Idealware’s blog is not the best place for me to talk about my kid. There’s Facebook and Flickr> for that sort of thing. But I want to talk about him anyway, and open a discussion, if possible, about children and the nptech community.
My career is in nonprofit technology (nptech). My plan is to continue working for nonprofits (or, if for profit, a for profit with a mission and a socially beneficial bottom line) until I retire or expire. While my ten year old boy’s stated goal is to become a NASA engineer, and that’s great, I want him to understand why I chose my path of purposeful work and understand what’s involved in it, should he, at age 15 or 25, decide that NASA isn’t the only option.
A few year’s back, former NTEN CEO and current MobileActive CEO Katrin Verclas suggested adding a program for teenagers at the annual nonprofit technology conference. This is a brilliant idea. We have a great opportunity to educate children in the work we do: advocating for social justice and good; raising funds and resources in order to act effectively and independently; and collaborating in a supportive community to accomplish our varied, but sympathetic goals. Whatever our children end up doing with their lives, we have something worthwhile to teach them.
When I was a teenager, I was active in a youth group called Liberal Religious Youth (LRY). LRY was an independent group affiliated with the Unitarian Universalist Association, but it was not a particularly religious group. The themes were more along the lines of addressing social concerns and building community. At ages sixteen and seventeen, I was creating flyers, renting facilities, giving presentations, leading sessions, planning menus and taking a leadership role that prepared me far better for my current career than high school actually did.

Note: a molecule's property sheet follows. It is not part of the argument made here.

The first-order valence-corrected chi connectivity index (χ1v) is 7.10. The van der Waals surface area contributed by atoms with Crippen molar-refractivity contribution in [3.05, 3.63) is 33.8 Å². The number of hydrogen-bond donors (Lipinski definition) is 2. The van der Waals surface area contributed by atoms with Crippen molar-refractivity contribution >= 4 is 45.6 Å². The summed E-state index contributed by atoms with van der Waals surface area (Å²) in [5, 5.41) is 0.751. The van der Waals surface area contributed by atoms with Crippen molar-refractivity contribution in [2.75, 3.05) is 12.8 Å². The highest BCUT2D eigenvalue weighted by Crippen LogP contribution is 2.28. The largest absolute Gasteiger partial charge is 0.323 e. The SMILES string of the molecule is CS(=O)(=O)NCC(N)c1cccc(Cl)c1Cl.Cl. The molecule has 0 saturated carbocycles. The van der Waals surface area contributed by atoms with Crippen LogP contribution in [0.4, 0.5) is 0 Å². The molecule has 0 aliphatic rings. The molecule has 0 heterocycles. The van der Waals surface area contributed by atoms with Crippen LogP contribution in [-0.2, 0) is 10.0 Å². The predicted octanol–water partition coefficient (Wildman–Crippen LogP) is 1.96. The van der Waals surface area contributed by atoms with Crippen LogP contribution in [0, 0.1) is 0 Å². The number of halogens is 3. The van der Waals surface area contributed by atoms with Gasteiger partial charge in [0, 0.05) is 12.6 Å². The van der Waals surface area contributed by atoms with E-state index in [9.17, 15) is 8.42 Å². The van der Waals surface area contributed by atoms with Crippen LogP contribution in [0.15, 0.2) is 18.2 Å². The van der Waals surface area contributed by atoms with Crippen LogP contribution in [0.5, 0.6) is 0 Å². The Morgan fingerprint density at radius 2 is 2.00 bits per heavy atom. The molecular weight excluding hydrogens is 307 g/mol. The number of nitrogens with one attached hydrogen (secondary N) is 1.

When I look at our nptech community, I see a similar environment, where our commitment and excitement regarding our work is bolstered by a natural adoption of supportive camaraderie and peer development. We definitely model something of value to our high school age kids who will face career choices and challenges like ours. We can develop a mentoring program that passes on our expertise in resource management, activism, fundraising, community building, nonprofit technology and social media as a social activism tool. This would provide them with an early introduction to the skills that will be needed when we retire to continue the important work that we do. As much as a grant, donation, or volunteer effort, this is an investment in our work and our world that we should be making.
I want my son to develop his skills and community with socially-conscious peers and mentors. I want his generation to be more effective than we are at solving problems like poverty, pollution and social injustice. It’s not enough for us to try and save the world. We should be prepping the next generation to keep it protected.
Who’s with me?